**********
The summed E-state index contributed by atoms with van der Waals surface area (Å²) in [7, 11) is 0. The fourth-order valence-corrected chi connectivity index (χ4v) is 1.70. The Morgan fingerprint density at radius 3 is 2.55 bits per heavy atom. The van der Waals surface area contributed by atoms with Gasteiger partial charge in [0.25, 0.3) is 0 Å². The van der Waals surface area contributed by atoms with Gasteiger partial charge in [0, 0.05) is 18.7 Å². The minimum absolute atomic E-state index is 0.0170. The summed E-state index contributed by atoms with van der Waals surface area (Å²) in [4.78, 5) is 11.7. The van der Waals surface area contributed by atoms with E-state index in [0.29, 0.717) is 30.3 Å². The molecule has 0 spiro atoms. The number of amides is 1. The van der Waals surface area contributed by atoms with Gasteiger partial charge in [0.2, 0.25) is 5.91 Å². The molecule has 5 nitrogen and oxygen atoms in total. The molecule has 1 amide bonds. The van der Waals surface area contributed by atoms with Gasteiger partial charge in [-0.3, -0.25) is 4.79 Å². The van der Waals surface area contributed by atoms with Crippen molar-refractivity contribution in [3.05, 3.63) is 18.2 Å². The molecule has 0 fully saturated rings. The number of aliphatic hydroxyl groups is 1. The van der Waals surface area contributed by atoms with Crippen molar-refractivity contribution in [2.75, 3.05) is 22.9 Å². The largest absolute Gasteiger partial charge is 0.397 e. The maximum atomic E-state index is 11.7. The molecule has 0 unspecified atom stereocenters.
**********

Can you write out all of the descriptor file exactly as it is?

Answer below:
The summed E-state index contributed by atoms with van der Waals surface area (Å²) in [7, 11) is 0. The fourth-order valence-corrected chi connectivity index (χ4v) is 1.70. The Morgan fingerprint density at radius 3 is 2.55 bits per heavy atom. The van der Waals surface area contributed by atoms with Gasteiger partial charge in [0.25, 0.3) is 0 Å². The van der Waals surface area contributed by atoms with Gasteiger partial charge in [0, 0.05) is 18.7 Å². The minimum absolute atomic E-state index is 0.0170. The summed E-state index contributed by atoms with van der Waals surface area (Å²) in [4.78, 5) is 11.7. The van der Waals surface area contributed by atoms with E-state index in [0.29, 0.717) is 30.3 Å². The molecule has 0 spiro atoms. The number of amides is 1. The van der Waals surface area contributed by atoms with Gasteiger partial charge in [0.2, 0.25) is 5.91 Å². The molecule has 5 nitrogen and oxygen atoms in total. The molecule has 1 amide bonds. The van der Waals surface area contributed by atoms with Gasteiger partial charge in [-0.3, -0.25) is 4.79 Å². The van der Waals surface area contributed by atoms with Crippen molar-refractivity contribution in [3.05, 3.63) is 18.2 Å². The molecule has 0 fully saturated rings. The number of aliphatic hydroxyl groups is 1. The van der Waals surface area contributed by atoms with Crippen molar-refractivity contribution in [2.75, 3.05) is 22.9 Å². The largest absolute Gasteiger partial charge is 0.397 e. The maximum atomic E-state index is 11.7. The molecule has 0 unspecified atom stereocenters.